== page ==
It is contrary to the practice of this House to consider any Resolution bearing upon a Bill before the other House of Parliament until that Bill has been read in the other House a third time. The Bill in question is ordered to be read a third time in the other House on Friday next, and if the Motion of the hon. Member for Hackney were to come on that day before the Bill had been read a third time, the whole proceeding would be contrary to the practice of this House. The Motion of the hon. Member for Hackney could not properly be entertained until the Bill had been read a third time. I may be permitted to point out to the House that as on Friday the House has, by Standing Order, fixed the Committee of Supply as the First Order of the Day, the Navy Estimates might, for the convenience of the House, be taken on that day, and the Motion of the hon. Member for Hackney on the following Monday.


I have no objection to substitute Monday for Friday for the Motion of the hon. Member for Hackney. From what I have heard I imagine that the Bill might arrive in time for the hon. Member for Hackney's Motion; but I shall have great pleasure, as I have said, in substituting Monday for Friday, provided the Government have the same assistance from the Friends of the noble Lord which I count on from Gentlemen on this side. Otherwise, it will not be in our power to do it.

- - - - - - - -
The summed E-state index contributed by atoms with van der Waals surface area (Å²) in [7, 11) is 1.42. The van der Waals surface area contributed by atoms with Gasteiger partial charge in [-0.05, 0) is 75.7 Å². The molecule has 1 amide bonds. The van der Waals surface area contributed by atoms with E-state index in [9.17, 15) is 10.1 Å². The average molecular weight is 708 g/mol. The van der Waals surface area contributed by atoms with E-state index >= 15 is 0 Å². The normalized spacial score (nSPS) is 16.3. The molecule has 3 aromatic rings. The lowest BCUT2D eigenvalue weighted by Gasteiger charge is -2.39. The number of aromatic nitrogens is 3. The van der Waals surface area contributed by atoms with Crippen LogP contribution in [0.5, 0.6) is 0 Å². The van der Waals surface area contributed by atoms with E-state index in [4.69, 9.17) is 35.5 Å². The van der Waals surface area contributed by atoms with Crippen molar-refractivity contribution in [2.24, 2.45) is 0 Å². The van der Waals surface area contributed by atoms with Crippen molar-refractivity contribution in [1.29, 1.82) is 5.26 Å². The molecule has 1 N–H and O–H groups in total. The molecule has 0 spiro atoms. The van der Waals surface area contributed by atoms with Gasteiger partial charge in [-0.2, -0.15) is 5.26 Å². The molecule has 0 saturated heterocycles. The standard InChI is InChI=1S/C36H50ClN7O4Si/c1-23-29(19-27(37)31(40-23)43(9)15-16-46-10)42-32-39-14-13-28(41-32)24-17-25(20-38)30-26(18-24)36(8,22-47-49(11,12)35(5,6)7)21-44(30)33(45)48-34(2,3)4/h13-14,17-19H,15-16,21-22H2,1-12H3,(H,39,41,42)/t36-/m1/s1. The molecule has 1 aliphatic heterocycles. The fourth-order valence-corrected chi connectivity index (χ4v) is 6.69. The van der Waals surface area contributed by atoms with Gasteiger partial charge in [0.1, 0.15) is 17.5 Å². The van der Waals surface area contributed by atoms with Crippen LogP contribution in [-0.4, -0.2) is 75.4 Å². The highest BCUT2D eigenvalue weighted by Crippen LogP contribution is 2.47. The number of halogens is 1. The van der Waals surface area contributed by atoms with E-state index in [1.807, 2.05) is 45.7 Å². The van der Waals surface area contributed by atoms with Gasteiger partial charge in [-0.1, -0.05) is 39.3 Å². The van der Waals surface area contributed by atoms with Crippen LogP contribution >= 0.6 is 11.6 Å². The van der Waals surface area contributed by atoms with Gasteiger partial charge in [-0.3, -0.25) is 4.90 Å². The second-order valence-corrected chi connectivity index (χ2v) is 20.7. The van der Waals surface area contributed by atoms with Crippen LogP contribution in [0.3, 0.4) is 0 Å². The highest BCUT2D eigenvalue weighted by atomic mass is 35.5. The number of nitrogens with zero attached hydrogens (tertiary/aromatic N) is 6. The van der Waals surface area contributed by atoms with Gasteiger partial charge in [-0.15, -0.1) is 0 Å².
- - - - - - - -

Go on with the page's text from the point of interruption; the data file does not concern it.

expressed his acknowledgments to the Prime Minister for enabling him to bring forward his Motion on Monday.


asked whether it was the understanding that hon. Members should have an opportunity of bringing forward their Motions on the Navy Estimates?